substance. When a graduating senior left a hole in the band that no-one else would fill, Beliveau found the right instrument to fit her voice. In a way, her family has prophesized, at least in jest, her musical destiny. “It was always kind of a joke in my family: ‘Why don’t you just play the tuba?’” One day in the spring of 2011, she brought home the huge brass instrument. The outgoing tubist showed her enough to make a sound on the instrument, and she took it from there. She exclaimed, “It’s the biggest darn thing in the band!” She’s been playing tuba for less than two years but has managed to amass a great deal of experience with her instrument. She, for example, is the first tuba player in the Laconia High School jazz band, which requires her to transpose all of her sheet music to fit her range. That experience paid off a few months ago, when she e-mailed a video audition to the LSU band director. When she called to confirm its receipt, the receptionist told her to wait a week for a reply, instead the director, Roy King, rang her back within 10 minutes to welcome her to band camp this summer, where she’ll work to earn the honor of wearing gold and purple, the Tigers’ colors. “I’m super excited,” she said. Due to her citizenship status, she could have attended a German university for no charge. However, she said, “I’m a band geek,” and universities in Germany don’t have marching bands. She’ll still get a bargain on her tuition, though, because she’s planning to enroll in both the reserve officers’ training corps and the Louisiana National Guard. Although a passion for her, she plans to treat music as a hobby rather than a professional pursuit. Instead, she’s got her eye on journalism. She loves to write — she was twice a state finalist in the Constitution Day Essay Contest — and thinks she’s make a good news anchor. Whatever it is she does, it’s fair to expect she’ll approach it with more of a tuba’s punch rather than a clarinet’s whisper. “I just want to be productive, and do things that people will see,”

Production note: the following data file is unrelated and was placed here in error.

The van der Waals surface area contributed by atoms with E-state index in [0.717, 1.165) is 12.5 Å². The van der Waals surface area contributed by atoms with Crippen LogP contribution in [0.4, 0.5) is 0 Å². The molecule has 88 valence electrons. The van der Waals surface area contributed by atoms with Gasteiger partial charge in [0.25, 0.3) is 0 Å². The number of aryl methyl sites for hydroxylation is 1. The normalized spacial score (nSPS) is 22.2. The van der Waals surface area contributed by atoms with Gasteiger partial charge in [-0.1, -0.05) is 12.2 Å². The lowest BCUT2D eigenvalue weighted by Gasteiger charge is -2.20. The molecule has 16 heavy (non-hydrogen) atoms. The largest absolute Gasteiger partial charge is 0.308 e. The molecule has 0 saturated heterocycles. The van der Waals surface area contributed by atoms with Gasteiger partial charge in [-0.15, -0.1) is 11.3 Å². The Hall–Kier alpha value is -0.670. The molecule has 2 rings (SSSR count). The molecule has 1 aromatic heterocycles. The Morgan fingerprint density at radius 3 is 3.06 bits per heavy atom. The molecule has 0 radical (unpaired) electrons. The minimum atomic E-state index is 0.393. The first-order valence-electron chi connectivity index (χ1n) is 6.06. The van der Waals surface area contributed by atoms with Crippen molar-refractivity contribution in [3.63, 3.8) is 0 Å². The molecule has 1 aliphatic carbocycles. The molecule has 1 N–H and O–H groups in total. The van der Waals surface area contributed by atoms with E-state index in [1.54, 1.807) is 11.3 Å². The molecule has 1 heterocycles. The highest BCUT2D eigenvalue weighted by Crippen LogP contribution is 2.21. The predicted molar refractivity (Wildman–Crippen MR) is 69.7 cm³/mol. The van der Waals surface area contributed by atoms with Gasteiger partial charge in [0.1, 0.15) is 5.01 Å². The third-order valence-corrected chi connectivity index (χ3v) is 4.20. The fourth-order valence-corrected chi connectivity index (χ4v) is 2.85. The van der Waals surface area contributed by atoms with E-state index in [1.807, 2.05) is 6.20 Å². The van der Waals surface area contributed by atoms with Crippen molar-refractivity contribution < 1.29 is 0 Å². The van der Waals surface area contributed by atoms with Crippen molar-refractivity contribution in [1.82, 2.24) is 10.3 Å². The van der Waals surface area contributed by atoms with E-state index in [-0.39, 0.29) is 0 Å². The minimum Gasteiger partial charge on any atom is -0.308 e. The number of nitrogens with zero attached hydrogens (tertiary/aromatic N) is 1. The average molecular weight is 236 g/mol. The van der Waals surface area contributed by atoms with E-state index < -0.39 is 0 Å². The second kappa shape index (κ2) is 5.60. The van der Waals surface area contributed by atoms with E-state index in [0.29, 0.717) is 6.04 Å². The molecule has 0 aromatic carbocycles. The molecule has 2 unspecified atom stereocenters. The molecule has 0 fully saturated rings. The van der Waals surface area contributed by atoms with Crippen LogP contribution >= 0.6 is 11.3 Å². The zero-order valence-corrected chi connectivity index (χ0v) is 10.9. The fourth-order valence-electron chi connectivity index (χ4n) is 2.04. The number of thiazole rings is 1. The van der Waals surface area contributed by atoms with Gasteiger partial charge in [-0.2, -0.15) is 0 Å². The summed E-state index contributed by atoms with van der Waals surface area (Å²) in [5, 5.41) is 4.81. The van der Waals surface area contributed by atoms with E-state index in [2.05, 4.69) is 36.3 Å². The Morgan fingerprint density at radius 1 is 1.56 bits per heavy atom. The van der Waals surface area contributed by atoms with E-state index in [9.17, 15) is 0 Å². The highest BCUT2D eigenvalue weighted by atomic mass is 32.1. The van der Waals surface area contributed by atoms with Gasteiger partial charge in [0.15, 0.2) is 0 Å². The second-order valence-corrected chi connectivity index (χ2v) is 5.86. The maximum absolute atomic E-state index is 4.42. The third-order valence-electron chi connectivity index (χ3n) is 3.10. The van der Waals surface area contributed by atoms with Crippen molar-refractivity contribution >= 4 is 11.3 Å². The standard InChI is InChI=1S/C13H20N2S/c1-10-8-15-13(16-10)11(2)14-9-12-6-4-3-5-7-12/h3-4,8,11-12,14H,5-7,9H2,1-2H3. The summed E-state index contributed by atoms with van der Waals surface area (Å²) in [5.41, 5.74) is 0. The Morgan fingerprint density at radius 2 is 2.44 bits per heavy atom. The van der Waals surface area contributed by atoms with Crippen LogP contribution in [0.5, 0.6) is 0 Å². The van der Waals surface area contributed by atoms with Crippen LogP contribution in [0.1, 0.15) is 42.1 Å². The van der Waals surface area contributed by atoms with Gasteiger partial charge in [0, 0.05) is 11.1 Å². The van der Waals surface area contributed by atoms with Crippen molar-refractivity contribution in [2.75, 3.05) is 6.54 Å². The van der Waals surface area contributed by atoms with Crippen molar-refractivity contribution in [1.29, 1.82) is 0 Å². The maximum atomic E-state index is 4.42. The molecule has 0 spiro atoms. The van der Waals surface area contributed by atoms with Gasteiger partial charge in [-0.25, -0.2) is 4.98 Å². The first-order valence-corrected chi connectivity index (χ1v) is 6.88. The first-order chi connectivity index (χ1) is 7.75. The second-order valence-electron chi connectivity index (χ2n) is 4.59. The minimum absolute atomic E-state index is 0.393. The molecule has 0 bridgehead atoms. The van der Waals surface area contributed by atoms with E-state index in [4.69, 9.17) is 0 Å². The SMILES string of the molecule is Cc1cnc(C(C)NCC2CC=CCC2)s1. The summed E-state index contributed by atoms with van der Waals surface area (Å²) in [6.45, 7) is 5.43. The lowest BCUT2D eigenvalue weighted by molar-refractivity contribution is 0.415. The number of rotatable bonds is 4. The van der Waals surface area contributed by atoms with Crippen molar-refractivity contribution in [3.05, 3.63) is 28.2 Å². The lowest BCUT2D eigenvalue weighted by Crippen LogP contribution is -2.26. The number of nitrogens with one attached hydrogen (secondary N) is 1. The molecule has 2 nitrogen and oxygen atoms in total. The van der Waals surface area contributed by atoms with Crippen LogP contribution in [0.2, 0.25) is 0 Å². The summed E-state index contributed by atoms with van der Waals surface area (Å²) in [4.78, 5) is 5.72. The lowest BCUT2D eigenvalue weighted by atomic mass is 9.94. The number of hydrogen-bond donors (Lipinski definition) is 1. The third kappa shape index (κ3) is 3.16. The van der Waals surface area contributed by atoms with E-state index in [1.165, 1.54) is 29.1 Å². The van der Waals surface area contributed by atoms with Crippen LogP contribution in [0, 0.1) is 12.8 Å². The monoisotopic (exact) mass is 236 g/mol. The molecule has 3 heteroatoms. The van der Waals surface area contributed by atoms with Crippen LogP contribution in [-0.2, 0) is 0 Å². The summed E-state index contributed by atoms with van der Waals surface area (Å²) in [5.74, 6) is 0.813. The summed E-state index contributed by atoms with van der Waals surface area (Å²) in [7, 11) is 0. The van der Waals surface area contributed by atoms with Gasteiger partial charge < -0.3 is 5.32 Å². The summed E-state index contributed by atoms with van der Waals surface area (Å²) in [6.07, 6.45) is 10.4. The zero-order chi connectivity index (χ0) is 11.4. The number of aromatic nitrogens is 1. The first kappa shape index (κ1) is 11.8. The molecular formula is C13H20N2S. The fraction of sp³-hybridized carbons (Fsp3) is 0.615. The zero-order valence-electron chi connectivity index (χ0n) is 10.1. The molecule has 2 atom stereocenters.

THE LACONIA DAILY SUN, Wednesday, May 1, 2013— Page 9

Cities & towns in regional trash disposal coop exploring their options as contract nears end By Michael Kitch LACONIA — With the Concord Regional Solid Waste/ Resource Recovery Cooperative (Coop), and Wheelabrator Concord Company, L.P. , operator of the trash incinerator in Penacook, in agreement on a new contract, it remains for the 25 member municipalities — among them Laconia, Belmont, Gilford Gilmanton and Tilton — to determine if it serves their best interests. The current contract, in place since 1989, expires in 2014, prompting member municipalities to explore alternatives in search of lower disposal costs, raising prospects that some municipalities might abandon the coop. Wheelabrator, seeking assurance of sufficient tonnage for its trash-to-energy operation, expects the member municipalities to decide by June 30. Laconia City Manager Scott Myers said yesterday that the coop has provided its members with an analysis of how they would be affected by the terms of the proposed contract and they are pursuing “due diligence” to compare the costs of Wheelabrator’s offer with other options. He said that while the coop has operated very successfully the expiration of the contract provides its members with an opportunity and a responsibility to explore alternatives. Jim Presher, director of the coop, said last week that the offer on the table is an eight-year agreement, running through 2022. It includes a tipping fee of $64 a ton, which is indexed to the rate of inflation, plus an administrative fee of $2. Currently, the tipping fee consists of Wheelabrator’s charge of $51, property taxes of $11, an administrative fee of $6 and costs to operate the ash landfill in Franklin of $20,